North Xtra: Former NFL player takes the reins at Canon-McMillan

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A high school football head coach for the first time at the age of 59, Ron Coder doesn't have any delusions of grandeur.

"I'm obviously not going to set any win records in the WPIAL or PIAA," Coder said, laughing.

He added: "But if I can make an impact on these kids' lives and help them win in life, that's what's important."

Coder is about to begin his first season as head coach at Canon-McMillan. Coder, a Bellevue resident, was hired in April. He replaced Tim Sohyda, who resigned in November after going 2-26 in three seasons.

Coder was an offensive lineman at Penn State in the 1970s. He was a third-round draft pick by the Steelers in 1976, but was traded to Seattle during training camp. Coder played six seasons in the NFL and an additional two in the USFL.

When it comes to coaching, Coder is no rookie. His previous positions, however, were much different than his current one. In 2007, Coder led the Pittsburgh Passion to an undefeated record and an Independent Women's Football League championship. Coder held multiple assistant coaching positions, most recently at Northgate the past two seasons. Coder's first coaching job came at Redmond High School in Washington, where he and a few of his Seattle teammates were volunteer assistants.

You could say the Canon-McMillan job found Coder. Coder said he hadn't even thought about applying for a head coaching job, stating that his job with the Billy Graham Evangelistic Association -- which called for a lot of traveling -- made it too tough to make a commitment. But the day after finding out he was going to lose his job because of company downsizing, Coder received a phone call from a local pastor -- a man Coder had not talked to in several years -- asking him if he had interest in the position at Canon-McMillan. Coder put some thought into it, applied, and was eventually hired.

"The timing was so weird," Coder said.

This isn't the first time Coder has worked with Canon-McMillan athletic director Guy Montecalvo.

The two played together at Penn State (Coder was one year ahead of Montecalvo). Coder said the two had seen each other only occasionally since their college days, but it didn't take long to rekindle their friendship in recent months.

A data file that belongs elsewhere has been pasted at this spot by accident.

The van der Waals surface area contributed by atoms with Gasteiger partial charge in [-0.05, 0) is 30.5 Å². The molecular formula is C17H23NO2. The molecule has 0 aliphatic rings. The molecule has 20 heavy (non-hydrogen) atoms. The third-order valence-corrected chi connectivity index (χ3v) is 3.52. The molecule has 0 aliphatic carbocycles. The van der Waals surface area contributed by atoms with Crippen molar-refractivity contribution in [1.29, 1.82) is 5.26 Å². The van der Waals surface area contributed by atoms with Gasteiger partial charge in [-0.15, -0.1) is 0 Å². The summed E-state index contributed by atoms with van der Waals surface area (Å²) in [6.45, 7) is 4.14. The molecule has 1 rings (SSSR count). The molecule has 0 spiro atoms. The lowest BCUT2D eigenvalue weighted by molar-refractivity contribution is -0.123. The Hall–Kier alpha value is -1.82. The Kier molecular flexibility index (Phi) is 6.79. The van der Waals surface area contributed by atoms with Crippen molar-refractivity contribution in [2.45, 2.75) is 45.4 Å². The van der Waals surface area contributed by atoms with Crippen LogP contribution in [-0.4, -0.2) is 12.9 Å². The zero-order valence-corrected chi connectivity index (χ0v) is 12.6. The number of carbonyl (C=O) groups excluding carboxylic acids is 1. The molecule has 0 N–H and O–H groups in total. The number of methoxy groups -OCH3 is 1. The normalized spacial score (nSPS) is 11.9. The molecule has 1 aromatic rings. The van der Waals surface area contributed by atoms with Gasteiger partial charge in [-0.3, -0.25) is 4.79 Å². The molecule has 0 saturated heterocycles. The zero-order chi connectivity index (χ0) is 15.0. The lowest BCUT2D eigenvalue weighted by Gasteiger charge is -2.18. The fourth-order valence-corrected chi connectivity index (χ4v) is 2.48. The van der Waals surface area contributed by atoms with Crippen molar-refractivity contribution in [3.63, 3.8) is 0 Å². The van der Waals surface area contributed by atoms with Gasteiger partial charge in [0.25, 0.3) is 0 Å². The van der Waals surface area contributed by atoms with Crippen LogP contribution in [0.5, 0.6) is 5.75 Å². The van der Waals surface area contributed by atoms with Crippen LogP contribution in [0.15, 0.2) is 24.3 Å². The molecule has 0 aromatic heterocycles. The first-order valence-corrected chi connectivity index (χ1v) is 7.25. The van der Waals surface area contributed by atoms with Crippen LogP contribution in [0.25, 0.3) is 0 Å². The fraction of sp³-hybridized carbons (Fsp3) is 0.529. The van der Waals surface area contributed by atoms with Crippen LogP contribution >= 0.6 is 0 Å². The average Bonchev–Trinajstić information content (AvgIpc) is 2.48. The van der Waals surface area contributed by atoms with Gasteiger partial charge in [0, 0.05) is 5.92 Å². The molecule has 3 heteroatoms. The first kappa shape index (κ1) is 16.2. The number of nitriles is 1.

"It was fun to reconnect," said Coder. "Guys that played together under Joe Paterno, there's a great fraternity there."

Coder and his staff are trying to resurrect a program that has fallen on hard times. Since finishing 6-4 and reaching the WPIAL playoffs in 2008, Canon-McMillan has won a total of five games. The Big Macs went winless in 2011.

Last season, they went 1-8, were shut out four times and scored the fewest points (64) of any Class AAAA team.

From the film Coder has seen from last season, he said turnovers and poor tackling were two of the primary deficiencies.

Coder, who knows a thing or two about offensive linemen, said the Big Macs potentially could have a very good unit. The group is led by Alex Paulina, one of WPIAL's top juniors.

"I told him he needs to dominate every play," Coder said. "I told him if he can do that, he'll have his choice of anywhere he wants to play in college."

Also returning are the team's top three rushers from last season: seniors Deonte Kelly and Jules Gdovic, and junior Justin Mattola.

"I think if we can cut down on a lot of mistakes, we can have a much better season," Coder said. "I would really like to win some games. These kids have only won two games in three years. They deserve a chance to win. I'm excited to see how we'll do."



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